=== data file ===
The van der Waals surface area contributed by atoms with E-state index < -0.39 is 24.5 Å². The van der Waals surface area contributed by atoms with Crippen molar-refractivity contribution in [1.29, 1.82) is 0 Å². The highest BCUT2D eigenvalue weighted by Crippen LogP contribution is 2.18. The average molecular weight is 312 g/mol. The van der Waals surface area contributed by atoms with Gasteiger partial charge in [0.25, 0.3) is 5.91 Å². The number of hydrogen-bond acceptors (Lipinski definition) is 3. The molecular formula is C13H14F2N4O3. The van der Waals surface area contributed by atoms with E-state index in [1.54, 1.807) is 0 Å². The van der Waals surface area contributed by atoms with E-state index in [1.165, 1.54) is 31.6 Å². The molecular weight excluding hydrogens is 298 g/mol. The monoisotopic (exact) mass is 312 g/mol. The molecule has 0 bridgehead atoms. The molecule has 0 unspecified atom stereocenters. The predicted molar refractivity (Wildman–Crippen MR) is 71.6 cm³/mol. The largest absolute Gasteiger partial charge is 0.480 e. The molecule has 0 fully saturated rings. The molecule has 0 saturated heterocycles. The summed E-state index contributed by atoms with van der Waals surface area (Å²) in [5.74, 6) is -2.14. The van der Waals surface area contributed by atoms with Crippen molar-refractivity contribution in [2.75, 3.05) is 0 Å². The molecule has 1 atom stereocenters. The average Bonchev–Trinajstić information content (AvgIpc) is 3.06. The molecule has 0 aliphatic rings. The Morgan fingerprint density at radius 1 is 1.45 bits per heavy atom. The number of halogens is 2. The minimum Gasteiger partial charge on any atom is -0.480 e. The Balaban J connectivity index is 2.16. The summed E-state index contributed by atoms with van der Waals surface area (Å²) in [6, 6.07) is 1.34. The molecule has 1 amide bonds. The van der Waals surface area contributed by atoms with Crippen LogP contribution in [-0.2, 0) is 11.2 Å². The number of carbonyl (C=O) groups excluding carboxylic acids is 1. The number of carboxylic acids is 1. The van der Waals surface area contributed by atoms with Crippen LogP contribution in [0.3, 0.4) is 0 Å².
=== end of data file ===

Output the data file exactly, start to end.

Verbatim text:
The van der Waals surface area contributed by atoms with E-state index < -0.39 is 24.5 Å². The van der Waals surface area contributed by atoms with Crippen molar-refractivity contribution in [1.29, 1.82) is 0 Å². The highest BCUT2D eigenvalue weighted by Crippen LogP contribution is 2.18. The average molecular weight is 312 g/mol. The van der Waals surface area contributed by atoms with Gasteiger partial charge in [0.25, 0.3) is 5.91 Å². The number of hydrogen-bond acceptors (Lipinski definition) is 3. The molecular formula is C13H14F2N4O3. The van der Waals surface area contributed by atoms with E-state index in [1.54, 1.807) is 0 Å². The van der Waals surface area contributed by atoms with E-state index in [1.165, 1.54) is 31.6 Å². The molecular weight excluding hydrogens is 298 g/mol. The monoisotopic (exact) mass is 312 g/mol. The molecule has 0 bridgehead atoms. The molecule has 0 unspecified atom stereocenters. The predicted molar refractivity (Wildman–Crippen MR) is 71.6 cm³/mol. The largest absolute Gasteiger partial charge is 0.480 e. The molecule has 0 fully saturated rings. The molecule has 0 saturated heterocycles. The summed E-state index contributed by atoms with van der Waals surface area (Å²) in [5.74, 6) is -2.14. The van der Waals surface area contributed by atoms with Crippen molar-refractivity contribution in [2.75, 3.05) is 0 Å². The molecule has 1 atom stereocenters. The average Bonchev–Trinajstić information content (AvgIpc) is 3.06. The molecule has 0 aliphatic rings. The Morgan fingerprint density at radius 1 is 1.45 bits per heavy atom. The number of halogens is 2. The minimum Gasteiger partial charge on any atom is -0.480 e. The Balaban J connectivity index is 2.16. The summed E-state index contributed by atoms with van der Waals surface area (Å²) in [6, 6.07) is 1.34. The molecule has 1 amide bonds. The van der Waals surface area contributed by atoms with Crippen LogP contribution in [-0.2, 0) is 11.2 Å². The number of carbonyl (C=O) groups excluding carboxylic acids is 1. The number of carboxylic acids is 1. The van der Waals surface area contributed by atoms with Crippen LogP contribution in [0.3, 0.4) is 0 Å².